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Review

Degradation of Drug Delivery Nanocarriers and Payload Release: A Review of Physical Methods for Tracing Nanocarrier Biological Fate

1
NanoBioMedical Centre, Adam Mickiewicz University, Wszechnicy Piastowskiej 3, 61-614 Poznan, Poland
2
Instituto Biofisika (UPV/EHU, CSIC), Barrio Sarriena S/N, 48940 Leioa, Spain
3
Center for Cooperative Research in Biomaterials (CIC biomaGUNE), Basque Research and Technology Alliance (BRTA), Paseo de Miramon 182, 20014 Donostia San Sebastián, Spain
*
Author to whom correspondence should be addressed.
Pharmaceutics 2021, 13(6), 770; https://doi.org/10.3390/pharmaceutics13060770
Received: 19 April 2021 / Revised: 11 May 2021 / Accepted: 12 May 2021 / Published: 21 May 2021
(This article belongs to the Special Issue Advances in Characterization Methods for Drug Delivery Systems)

Abstract

:
Nanoformulations offer multiple advantages over conventional drug delivery, enhancing solubility, biocompatibility, and bioavailability of drugs. Nanocarriers can be engineered with targeting ligands for reaching specific tissue or cells, thus reducing the side effects of payloads. Following systemic delivery, nanocarriers must deliver encapsulated drugs, usually through nanocarrier degradation. A premature degradation, or the loss of the nanocarrier coating, may prevent the drug’s delivery to the targeted tissue. Despite their importance, stability and degradation of nanocarriers in biological environments are largely not studied in the literature. Here we review techniques for tracing the fate of nanocarriers, focusing on nanocarrier degradation and drug release both intracellularly and in vivo. Intracellularly, we will discuss different fluorescence techniques: confocal laser scanning microscopy, fluorescence correlation spectroscopy, lifetime imaging, flow cytometry, etc. We also consider confocal Raman microscopy as a label-free technique to trace colocalization of nanocarriers and drugs. In vivo we will consider fluorescence and nuclear imaging for tracing nanocarriers. Positron emission tomography and single-photon emission computed tomography are used for a quantitative assessment of nanocarrier and payload biodistribution. Strategies for dual radiolabelling of the nanocarriers and the payload for tracing carrier degradation, as well as the efficacy of the payload delivery in vivo, are also discussed.

Graphical Abstract

1. Introduction

Nanoparticles (NPs) offer multiple possibilities for the advancement of medicine, bringing solutions to problems that cannot be solved with standard medical approaches [1]. The use of nano- and microtechnologies in drug delivery provides many advantages for the encapsulation of otherwise insoluble therapeutics [2], for programmed release [3] and especially for cell and organ targeting [4]. Nanocarriers (NCs) have been designed for cancer treatment [5] and gene therapy [6], for the treatment of Alzheimer’s disease [7], and for the delivery of antibodies in rheumatoid diseases, to cite a few examples. Some of the developments in the nanomedicine field have reached the market, while others are presently in the clinical phase [8]. Transport and delivery of NCs and encapsulated drugs or cargo are strongly affected by the physicochemical characteristics of the NCs, such as their size, shape, surface charge, and chemical formulation. The most common materials employed in the manufacture of NCs are polymers [9], lipids [10,11], and metals [12]. Inorganic metal or metal oxide NCs offer several advantages due to their unique properties for imaging and therapy; however, they are limited by their toxicity, slow degradation, and rapid elimination when used for medical purposes [13]. An interesting type of inorganic NPs with potential for drug delivery are mesoporous silica NPs (MSNs), which can be loaded with cargo in nanoscale pores. Another example of porous materials with potential for drug delivery are metal–organic frameworks (MOFs), which can be considered hybrid materials formed by the complexation of organic linkers and ions to form three-dimensional networks [14].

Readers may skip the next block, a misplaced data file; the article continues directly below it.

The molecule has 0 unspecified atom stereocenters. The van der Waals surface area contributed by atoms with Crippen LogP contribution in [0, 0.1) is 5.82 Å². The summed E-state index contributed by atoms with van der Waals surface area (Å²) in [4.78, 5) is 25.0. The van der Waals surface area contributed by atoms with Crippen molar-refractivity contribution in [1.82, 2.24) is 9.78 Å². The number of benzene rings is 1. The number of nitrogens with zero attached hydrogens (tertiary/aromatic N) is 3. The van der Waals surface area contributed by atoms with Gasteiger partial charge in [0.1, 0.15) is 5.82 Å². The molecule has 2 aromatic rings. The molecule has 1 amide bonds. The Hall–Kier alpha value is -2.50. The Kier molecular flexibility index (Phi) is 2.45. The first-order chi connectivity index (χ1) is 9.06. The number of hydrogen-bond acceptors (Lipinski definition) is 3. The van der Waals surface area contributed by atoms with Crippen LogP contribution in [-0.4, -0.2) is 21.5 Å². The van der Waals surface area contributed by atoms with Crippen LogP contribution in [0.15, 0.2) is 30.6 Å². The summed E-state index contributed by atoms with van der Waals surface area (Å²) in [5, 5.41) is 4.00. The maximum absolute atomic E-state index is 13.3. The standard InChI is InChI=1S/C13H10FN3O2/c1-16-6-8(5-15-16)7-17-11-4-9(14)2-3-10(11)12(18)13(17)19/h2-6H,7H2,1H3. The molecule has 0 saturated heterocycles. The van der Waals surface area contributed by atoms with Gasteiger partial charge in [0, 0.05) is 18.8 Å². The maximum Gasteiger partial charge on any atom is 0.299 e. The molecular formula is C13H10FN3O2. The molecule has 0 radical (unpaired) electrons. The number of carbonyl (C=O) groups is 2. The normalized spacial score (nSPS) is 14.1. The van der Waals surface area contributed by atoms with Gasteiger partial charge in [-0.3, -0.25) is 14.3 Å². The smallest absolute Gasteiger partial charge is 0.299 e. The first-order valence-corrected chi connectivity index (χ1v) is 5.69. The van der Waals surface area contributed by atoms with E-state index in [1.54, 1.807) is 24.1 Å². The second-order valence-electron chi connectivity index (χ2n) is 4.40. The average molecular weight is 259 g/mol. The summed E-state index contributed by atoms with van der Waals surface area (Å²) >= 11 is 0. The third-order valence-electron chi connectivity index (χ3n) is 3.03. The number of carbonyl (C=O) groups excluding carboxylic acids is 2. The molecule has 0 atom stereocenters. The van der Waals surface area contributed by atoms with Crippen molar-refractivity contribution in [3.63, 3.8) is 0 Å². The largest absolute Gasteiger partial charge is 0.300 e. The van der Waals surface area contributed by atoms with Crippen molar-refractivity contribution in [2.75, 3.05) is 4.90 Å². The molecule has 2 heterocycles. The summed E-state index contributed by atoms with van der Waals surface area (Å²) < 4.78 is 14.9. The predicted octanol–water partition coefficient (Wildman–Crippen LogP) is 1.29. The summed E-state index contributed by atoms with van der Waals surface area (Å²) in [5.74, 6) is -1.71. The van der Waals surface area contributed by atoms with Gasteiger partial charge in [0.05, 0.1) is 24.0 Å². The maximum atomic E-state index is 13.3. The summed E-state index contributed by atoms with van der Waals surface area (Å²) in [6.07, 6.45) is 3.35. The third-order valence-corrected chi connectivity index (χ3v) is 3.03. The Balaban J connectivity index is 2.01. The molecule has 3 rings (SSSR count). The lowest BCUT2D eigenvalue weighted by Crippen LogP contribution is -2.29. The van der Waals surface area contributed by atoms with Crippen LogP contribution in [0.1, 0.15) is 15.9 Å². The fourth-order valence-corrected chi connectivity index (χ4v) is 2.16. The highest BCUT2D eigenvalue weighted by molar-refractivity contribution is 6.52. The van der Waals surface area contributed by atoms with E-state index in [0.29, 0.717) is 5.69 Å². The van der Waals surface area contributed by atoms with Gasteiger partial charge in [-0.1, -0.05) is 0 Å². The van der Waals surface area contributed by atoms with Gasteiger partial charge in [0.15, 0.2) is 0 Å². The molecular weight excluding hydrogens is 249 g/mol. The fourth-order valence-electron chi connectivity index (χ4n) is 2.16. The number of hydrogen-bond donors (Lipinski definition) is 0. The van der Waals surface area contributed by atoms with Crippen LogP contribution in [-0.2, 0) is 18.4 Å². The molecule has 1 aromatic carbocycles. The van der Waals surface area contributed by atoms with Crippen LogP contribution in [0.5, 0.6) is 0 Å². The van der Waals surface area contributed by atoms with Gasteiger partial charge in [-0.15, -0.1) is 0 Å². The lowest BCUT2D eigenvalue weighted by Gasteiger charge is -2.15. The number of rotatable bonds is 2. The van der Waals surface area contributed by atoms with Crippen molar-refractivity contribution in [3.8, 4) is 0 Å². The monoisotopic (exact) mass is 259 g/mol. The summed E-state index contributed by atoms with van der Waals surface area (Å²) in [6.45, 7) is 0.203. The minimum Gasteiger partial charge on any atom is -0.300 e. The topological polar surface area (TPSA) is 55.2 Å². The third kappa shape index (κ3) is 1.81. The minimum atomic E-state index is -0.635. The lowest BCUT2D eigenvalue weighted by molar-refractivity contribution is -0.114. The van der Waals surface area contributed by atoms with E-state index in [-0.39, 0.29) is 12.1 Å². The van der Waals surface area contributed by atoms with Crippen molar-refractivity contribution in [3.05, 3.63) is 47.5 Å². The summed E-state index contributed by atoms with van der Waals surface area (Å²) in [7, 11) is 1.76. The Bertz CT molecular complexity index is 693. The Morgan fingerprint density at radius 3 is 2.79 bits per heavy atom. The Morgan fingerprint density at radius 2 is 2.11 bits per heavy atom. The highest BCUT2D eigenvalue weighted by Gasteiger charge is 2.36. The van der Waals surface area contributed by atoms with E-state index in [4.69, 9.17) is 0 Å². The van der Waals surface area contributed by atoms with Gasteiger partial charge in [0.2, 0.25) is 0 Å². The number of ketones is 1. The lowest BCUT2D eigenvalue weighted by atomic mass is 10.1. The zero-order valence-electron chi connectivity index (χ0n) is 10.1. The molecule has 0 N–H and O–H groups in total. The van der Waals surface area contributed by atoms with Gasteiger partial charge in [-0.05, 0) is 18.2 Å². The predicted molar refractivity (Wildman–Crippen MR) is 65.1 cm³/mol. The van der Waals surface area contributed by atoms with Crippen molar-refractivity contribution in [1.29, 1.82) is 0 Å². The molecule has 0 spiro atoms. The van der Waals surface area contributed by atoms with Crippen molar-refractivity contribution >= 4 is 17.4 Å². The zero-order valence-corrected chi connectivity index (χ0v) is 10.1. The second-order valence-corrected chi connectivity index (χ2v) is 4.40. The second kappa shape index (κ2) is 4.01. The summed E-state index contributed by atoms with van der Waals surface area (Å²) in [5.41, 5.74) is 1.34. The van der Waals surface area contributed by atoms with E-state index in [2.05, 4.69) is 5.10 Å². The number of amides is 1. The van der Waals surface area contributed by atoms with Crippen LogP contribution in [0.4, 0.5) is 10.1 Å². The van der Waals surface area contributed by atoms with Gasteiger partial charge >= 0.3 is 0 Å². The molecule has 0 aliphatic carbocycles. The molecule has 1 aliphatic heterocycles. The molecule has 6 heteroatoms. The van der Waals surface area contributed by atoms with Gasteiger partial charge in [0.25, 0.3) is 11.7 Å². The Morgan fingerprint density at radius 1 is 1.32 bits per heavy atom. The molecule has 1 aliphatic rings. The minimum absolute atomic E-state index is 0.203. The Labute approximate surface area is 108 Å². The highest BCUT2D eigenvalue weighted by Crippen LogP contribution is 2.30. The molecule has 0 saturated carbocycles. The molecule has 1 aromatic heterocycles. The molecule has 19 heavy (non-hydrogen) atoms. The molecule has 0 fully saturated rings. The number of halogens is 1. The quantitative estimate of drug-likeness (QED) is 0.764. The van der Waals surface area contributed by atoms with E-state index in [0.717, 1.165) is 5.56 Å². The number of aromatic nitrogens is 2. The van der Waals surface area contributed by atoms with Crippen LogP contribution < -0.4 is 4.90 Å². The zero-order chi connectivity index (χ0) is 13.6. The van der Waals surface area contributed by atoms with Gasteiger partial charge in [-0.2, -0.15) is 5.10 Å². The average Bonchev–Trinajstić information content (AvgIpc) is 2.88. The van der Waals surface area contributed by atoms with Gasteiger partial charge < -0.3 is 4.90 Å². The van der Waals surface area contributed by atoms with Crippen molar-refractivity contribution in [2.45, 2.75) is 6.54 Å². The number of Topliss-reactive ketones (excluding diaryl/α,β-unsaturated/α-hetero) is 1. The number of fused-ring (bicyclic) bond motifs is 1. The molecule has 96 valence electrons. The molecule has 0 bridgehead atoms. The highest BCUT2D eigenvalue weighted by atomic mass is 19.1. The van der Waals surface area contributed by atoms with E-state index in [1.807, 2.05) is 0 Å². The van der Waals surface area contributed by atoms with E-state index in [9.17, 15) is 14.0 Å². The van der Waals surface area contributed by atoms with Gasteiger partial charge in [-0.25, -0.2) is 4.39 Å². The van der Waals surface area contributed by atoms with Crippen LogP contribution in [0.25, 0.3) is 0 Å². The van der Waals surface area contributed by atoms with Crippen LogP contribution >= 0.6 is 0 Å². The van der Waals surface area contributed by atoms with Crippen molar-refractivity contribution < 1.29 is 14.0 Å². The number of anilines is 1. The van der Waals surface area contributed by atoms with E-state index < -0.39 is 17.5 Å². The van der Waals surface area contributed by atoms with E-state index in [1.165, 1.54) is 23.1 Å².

Phospholipids formulated into liposomes are probably the most successful organic material used as a NC. It was in the early 1960s when liposomes were described for the first time, eventually becoming a powerful tool for drug delivery. Liposomes are vesicles formed by at least a single lipid bilayer. Multiple products based on liposomes have reached the pharmaceutical market, such as Doxil® (breast cancer), Abelcet® (fungal infections), or Marquibo® (lymphoblastic leukaemia) [15]. Hydrophilic drugs can be encapsulated inside the aqueous phase cavity of the liposomes, while hydrophobic drugs can be embedded within the hydrophobic regions of the lipid bilayer. Lipid and also polymeric NCs can improve the therapeutic index of various water soluble/insoluble drugs by increasing their bioavailability, their solubility in physiological environments, and retention time in the tissue or organ of interest [16]. Biocompatible and biodegradable poly lactic-co-glycolic acid (PLGA) and poly lactic acid (PLL) NPs are examples of polymeric NCs for drug delivery that have reached clinics and which can be used for encapsulating hydrophobic payloads in their cores [17]. Another interesting example of NCs based on biopolymers are protein-based NCs, which are biodegradable, non-antigenic, metabolizable, and are easily amenable for surface modification [18]. Protein NPs are already in the market. These NCs are based on the assembly or covalent crosslinking of proteins, with bovine serum albumin (BSA) or human serum albumin (HSA) being the most common protein employed for this type of NC. The presence of hydrophobic and hydrophilic domains in the proteins make them suitable for encapsulation of multiple drugs as well as therapeutics. There are also polymer carriers based on the assembly of synthetic amphiphilic polymers in micelles with a hydrophobic core and a hydrophilic coating, spontaneously formed in aqueous media. In analogy to lipids, amphiphilic polymers can assemble into bilayers that close in on themselves, forming the so-called polymersomes [4,19]. Highly hydrated crosslinked polymer networks, called hydrogels, also in nano and micro, can also be used for drug or therapeutic encapsulation.